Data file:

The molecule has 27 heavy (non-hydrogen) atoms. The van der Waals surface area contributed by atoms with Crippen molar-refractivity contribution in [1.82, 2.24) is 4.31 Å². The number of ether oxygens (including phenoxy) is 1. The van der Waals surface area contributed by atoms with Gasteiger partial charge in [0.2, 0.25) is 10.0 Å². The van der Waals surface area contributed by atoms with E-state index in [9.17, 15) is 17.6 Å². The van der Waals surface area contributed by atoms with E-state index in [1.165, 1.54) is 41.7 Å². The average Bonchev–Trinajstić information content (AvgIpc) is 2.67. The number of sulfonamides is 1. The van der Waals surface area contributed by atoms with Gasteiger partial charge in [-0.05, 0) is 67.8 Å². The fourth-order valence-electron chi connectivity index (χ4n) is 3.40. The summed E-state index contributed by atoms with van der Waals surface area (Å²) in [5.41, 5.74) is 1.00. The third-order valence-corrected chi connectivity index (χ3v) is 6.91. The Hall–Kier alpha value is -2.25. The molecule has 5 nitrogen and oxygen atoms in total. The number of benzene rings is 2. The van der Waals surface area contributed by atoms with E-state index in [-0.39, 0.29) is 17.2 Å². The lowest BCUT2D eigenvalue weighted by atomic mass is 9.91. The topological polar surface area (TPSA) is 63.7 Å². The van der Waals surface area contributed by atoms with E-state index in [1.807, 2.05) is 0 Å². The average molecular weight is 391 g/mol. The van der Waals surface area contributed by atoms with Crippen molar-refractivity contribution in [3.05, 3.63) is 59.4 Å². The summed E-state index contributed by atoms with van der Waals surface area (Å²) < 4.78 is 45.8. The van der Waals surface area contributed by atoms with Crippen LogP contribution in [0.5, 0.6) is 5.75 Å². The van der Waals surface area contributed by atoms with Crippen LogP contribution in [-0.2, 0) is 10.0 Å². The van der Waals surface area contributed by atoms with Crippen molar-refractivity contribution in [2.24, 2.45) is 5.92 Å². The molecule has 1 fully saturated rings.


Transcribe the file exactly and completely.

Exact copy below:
The molecule has 27 heavy (non-hydrogen) atoms. The van der Waals surface area contributed by atoms with Crippen molar-refractivity contribution in [1.82, 2.24) is 4.31 Å². The number of ether oxygens (including phenoxy) is 1. The van der Waals surface area contributed by atoms with Gasteiger partial charge in [0.2, 0.25) is 10.0 Å². The van der Waals surface area contributed by atoms with E-state index in [9.17, 15) is 17.6 Å². The van der Waals surface area contributed by atoms with E-state index in [1.165, 1.54) is 41.7 Å². The average Bonchev–Trinajstić information content (AvgIpc) is 2.67. The number of sulfonamides is 1. The van der Waals surface area contributed by atoms with Gasteiger partial charge in [-0.05, 0) is 67.8 Å². The fourth-order valence-electron chi connectivity index (χ4n) is 3.40. The summed E-state index contributed by atoms with van der Waals surface area (Å²) in [5.41, 5.74) is 1.00. The third-order valence-corrected chi connectivity index (χ3v) is 6.91. The Hall–Kier alpha value is -2.25. The molecule has 5 nitrogen and oxygen atoms in total. The number of benzene rings is 2. The van der Waals surface area contributed by atoms with E-state index in [-0.39, 0.29) is 17.2 Å². The lowest BCUT2D eigenvalue weighted by atomic mass is 9.91. The topological polar surface area (TPSA) is 63.7 Å². The van der Waals surface area contributed by atoms with E-state index in [1.807, 2.05) is 0 Å². The average molecular weight is 391 g/mol. The van der Waals surface area contributed by atoms with Crippen molar-refractivity contribution in [3.05, 3.63) is 59.4 Å². The summed E-state index contributed by atoms with van der Waals surface area (Å²) < 4.78 is 45.8. The van der Waals surface area contributed by atoms with Crippen LogP contribution in [0.5, 0.6) is 5.75 Å². The van der Waals surface area contributed by atoms with Crippen LogP contribution in [-0.2, 0) is 10.0 Å². The van der Waals surface area contributed by atoms with Crippen molar-refractivity contribution in [2.24, 2.45) is 5.92 Å². The molecule has 1 fully saturated rings.